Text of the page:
NASA SBIR 2006 Solicitation


SUBTOPIC TITLE:Long Term Cryogenic Propellant Storage, Management, and Acquisition
PROPOSAL TITLE:Integrated MLI: Advanced Thermal Insulation using Micro-molding Technology

SMALL BUSINESS CONCERN (Firm Name, Mail Address, City/State/Zip, Phone)
Quest Product Development Corporation
4975 Miller Street
Wheat Ridge, CO 80033-2215
(303) 670-5088

PRINCIPAL INVESTIGATOR/PROJECT MANAGER (Name, E-mail, Mail Address, City/State/Zip, Phone)
Scott   Dye
4975 Miller Street
Wheat Ridge, CO  80033-2215
(303) 670-5088

TECHNICAL ABSTRACT ( Limit 2000 characters, approximately 200 words)
Current Multilayer Insulation (MLI) technology is over 50 years old, and is typically comprised of 10 to 120 layers of metalized polymer films separated by polyester netting. MLI is the best thermal insulation in a vacuum, and is the insulation of choice for spacecraft and cryogenic system insulation, but has problems relating to density control and performance, application labor, and difficulty covering small and large scales.

An innovative concept for improved cryogenic insulation, Integrated MLI, is proposed based on a micro-machined or micro-molded substructure. Thermal conductivity will be lower than conventional MLI, layers would be inherently attached to each other and support one another, construction would be easier, and the vacuum shell could be supported by the IMLI, greatly reducing the mass of the insulation system with vacuum shells used to insulate cryogenic dewars or tanks.

An improved insulation should provide lower thermal conductivity, lower specific thermal conductivity, vacuum compatibility, layers inherently attached to each other that support themselves, efficient assembly and provide structural reliability.

Recent advances in injection molding has resulted in the ability to mold structures with very small features, comprised of materials with low thermal conductivity and low outgassing. Integrated MLI will consist of small micro-machined or micro-molded structures that support radiation barrier layers, and will offer significant advantages. Preliminary analysis of several potential designs indicates IMLI has a theoretical thermal conductivity less than half that of MLI, allowing improved long term cryogenic propellant storage and spacecraft thermal performance. It may provide improved structural assembly, strength and integrity over current MLI.

This proposal is to work on the design, material selection, assembly processes and preliminary physical property testing of a prototype of this innovative new thermal insulation.

POTENTIAL NASA COMMERCIAL APPLICATIONS ( Limit 1500 characters, approximately 150 words)
Integrated MLI might provide improved thermal performance and have improved structural integrity for spacecraft cryogenic propellant storage and thermal insulation. Other standard spacecraft insulation uses, such as insulating instruments, or insulating and preserving liquid hydrogen or liquid oxygen cryogenic systems and dewars, might also be well served by IMLI.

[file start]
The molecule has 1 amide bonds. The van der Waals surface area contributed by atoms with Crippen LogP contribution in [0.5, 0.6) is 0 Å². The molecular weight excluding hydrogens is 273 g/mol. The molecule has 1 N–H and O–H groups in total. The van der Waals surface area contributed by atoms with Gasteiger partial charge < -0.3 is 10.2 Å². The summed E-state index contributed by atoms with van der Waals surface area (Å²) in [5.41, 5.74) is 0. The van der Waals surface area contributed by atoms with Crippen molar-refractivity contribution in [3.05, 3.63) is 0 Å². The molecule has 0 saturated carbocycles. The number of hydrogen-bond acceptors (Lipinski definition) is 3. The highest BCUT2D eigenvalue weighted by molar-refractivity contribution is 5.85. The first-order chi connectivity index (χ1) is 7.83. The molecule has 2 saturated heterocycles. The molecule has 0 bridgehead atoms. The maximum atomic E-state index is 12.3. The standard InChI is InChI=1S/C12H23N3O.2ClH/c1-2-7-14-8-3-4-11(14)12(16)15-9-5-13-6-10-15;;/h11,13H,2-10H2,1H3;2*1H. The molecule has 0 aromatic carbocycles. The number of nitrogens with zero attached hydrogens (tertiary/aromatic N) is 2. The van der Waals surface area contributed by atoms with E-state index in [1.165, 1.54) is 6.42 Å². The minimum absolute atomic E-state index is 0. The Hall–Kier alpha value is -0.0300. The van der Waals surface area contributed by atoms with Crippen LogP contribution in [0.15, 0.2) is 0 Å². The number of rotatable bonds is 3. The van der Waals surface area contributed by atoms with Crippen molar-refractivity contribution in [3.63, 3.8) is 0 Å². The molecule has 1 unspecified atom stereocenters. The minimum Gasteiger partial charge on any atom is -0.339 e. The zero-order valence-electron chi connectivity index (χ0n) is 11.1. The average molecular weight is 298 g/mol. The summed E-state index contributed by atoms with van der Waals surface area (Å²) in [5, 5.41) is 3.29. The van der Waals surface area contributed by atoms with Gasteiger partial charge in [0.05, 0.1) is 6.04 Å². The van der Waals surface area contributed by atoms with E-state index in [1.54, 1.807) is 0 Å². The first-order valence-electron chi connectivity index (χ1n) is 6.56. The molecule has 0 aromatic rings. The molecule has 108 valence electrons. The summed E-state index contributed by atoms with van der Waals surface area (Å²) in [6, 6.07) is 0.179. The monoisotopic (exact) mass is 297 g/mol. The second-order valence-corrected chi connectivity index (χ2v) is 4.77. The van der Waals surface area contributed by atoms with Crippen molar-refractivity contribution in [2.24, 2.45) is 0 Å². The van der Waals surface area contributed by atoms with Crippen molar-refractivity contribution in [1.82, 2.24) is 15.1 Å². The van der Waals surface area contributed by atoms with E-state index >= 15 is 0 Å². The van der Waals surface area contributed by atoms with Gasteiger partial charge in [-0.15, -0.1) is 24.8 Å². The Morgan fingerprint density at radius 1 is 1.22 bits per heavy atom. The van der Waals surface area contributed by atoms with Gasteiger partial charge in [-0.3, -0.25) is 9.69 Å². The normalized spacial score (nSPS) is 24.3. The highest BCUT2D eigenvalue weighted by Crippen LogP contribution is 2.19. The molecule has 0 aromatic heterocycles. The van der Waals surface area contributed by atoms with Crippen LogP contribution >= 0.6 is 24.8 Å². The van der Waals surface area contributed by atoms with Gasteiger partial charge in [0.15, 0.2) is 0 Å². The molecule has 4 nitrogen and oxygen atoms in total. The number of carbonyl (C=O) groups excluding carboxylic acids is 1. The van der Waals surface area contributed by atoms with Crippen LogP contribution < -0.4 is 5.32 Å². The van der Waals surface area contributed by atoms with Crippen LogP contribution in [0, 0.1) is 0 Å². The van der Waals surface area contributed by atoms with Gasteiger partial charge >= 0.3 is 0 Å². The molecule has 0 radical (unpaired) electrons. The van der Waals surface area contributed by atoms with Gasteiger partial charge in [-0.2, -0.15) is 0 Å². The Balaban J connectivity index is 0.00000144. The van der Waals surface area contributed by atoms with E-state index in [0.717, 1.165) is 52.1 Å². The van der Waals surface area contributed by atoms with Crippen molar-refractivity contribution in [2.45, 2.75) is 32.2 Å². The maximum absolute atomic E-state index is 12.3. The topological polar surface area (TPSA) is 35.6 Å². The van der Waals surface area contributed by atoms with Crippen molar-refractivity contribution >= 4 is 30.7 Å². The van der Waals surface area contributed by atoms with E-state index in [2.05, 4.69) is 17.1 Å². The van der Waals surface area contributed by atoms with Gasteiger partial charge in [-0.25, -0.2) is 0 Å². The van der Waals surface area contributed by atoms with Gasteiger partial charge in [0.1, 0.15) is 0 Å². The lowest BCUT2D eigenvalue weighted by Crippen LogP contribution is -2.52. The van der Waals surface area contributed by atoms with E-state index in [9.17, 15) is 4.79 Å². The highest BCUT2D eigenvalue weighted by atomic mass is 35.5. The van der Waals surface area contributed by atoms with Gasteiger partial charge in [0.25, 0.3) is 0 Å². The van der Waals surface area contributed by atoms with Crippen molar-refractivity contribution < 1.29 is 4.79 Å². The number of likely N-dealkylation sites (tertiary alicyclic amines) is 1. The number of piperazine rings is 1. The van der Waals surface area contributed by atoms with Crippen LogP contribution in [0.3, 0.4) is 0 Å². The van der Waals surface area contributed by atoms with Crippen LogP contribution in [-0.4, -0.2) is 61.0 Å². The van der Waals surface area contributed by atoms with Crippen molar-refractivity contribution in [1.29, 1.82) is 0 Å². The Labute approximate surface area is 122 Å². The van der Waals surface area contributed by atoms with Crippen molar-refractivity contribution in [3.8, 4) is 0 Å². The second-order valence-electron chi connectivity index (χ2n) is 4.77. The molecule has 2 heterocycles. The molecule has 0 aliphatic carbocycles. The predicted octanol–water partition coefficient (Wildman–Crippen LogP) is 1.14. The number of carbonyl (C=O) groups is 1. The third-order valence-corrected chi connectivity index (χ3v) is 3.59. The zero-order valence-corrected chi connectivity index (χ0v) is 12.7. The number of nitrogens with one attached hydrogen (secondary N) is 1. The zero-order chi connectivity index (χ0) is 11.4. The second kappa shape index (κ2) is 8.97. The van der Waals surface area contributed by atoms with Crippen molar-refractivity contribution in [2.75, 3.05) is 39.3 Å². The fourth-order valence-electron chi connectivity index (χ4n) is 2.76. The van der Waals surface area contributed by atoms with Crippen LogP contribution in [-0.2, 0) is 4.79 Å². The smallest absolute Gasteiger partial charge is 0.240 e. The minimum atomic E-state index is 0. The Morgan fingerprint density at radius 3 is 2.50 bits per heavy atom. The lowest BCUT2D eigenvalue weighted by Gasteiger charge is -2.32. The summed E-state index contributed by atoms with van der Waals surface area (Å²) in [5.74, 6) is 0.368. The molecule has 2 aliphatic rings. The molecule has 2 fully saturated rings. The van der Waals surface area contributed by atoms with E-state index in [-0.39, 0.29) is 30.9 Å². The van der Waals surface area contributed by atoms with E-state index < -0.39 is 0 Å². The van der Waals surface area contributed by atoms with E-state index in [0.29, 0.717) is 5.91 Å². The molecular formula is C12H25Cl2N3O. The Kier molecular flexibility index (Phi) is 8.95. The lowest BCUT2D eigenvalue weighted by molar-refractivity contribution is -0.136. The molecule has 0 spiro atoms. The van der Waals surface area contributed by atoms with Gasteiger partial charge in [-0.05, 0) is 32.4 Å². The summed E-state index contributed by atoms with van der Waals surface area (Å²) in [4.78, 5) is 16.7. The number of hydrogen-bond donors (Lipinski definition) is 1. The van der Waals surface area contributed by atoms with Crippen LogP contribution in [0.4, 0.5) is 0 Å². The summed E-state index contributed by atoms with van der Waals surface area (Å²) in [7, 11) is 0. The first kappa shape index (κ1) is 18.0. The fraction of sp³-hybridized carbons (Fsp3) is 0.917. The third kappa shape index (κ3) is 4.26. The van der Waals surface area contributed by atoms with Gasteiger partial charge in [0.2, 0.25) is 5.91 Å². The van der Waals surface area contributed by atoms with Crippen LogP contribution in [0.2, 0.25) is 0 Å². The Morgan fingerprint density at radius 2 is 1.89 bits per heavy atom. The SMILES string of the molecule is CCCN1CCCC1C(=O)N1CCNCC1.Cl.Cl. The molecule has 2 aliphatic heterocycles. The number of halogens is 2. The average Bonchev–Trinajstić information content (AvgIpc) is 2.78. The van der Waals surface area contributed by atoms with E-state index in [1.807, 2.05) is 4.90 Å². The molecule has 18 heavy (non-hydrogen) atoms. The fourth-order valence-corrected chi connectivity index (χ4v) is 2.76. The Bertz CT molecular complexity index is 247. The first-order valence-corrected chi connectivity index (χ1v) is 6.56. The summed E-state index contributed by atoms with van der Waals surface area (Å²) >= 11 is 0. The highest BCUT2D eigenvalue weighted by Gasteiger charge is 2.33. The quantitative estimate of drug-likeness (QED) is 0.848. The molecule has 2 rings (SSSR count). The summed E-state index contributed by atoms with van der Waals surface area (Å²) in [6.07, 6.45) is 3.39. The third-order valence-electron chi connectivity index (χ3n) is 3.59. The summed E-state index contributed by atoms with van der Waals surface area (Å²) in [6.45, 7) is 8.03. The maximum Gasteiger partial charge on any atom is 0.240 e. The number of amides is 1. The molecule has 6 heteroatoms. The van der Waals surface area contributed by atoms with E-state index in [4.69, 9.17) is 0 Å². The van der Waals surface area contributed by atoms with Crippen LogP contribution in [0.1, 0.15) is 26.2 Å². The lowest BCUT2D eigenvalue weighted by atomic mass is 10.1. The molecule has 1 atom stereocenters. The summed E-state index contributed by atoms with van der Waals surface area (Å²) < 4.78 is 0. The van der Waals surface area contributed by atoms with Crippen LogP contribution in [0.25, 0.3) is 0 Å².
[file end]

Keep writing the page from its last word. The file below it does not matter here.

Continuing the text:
IMLI could provide the cryogenic insulation and vacuum shell used to insulation and maintain cryogenics on space instruments, satellites, CEV/CLV spacecraft cabins and lunar surface habitats. It may be able to provide substantially longer term cryogenic storage, helping enable longer term manned space flights. Low mass, low thermal conductance cryotank structural systems are of interest to NASA.

IMLI may have excellent properties required for spacecraft use; low thermal conductance, vacuum compatibility of materials, inherent control of layer dimensions and density, self-supporting layers with a post-and-beam substructure, ease of assembly for small and large areas, potential for both tight seams and material flexibility.

POTENTIAL NON-NASA COMMERCIAL APPLICATIONS ( Limit 1500 characters, approximately 150 words)
Extremely efficient thermal insulation, easily assembled and applied to cover various surfaces, would have utility in commercial cryogenic applications such as cryogenic vessels and pipes in scientific and industrial applications. A major use would be insulating dewars for liquid nitrogen, liquid helium, liquid oxygen, etc., which are widely found in research and industrial uses.

Other potential applications include large commercial tanks, industrial boilers and industrial hot and cold process equipment, refrigerated trucks and trailers, insulated tank, container and rail cars, liquid hydrogen fueled aircraft or fuel cells, appliances such as refrigerators and freezers, hot water heaters, Thermos type liquid containers, picnic and mobile containers to keep foods hot or cold, marine refrigeration, potentially even house structures.

NASA's technology taxonomy has been developed by the SBIR-STTR program to disseminate awareness of proposed and awarded R/R&D in the agency. It is a listing of over 100 technologies, sorted into broad categories, of interest to NASA.

Fluid Storage and Handling
Propellant Storage
Thermal Insulating Materials

Form Printed on 09-08-06 18:19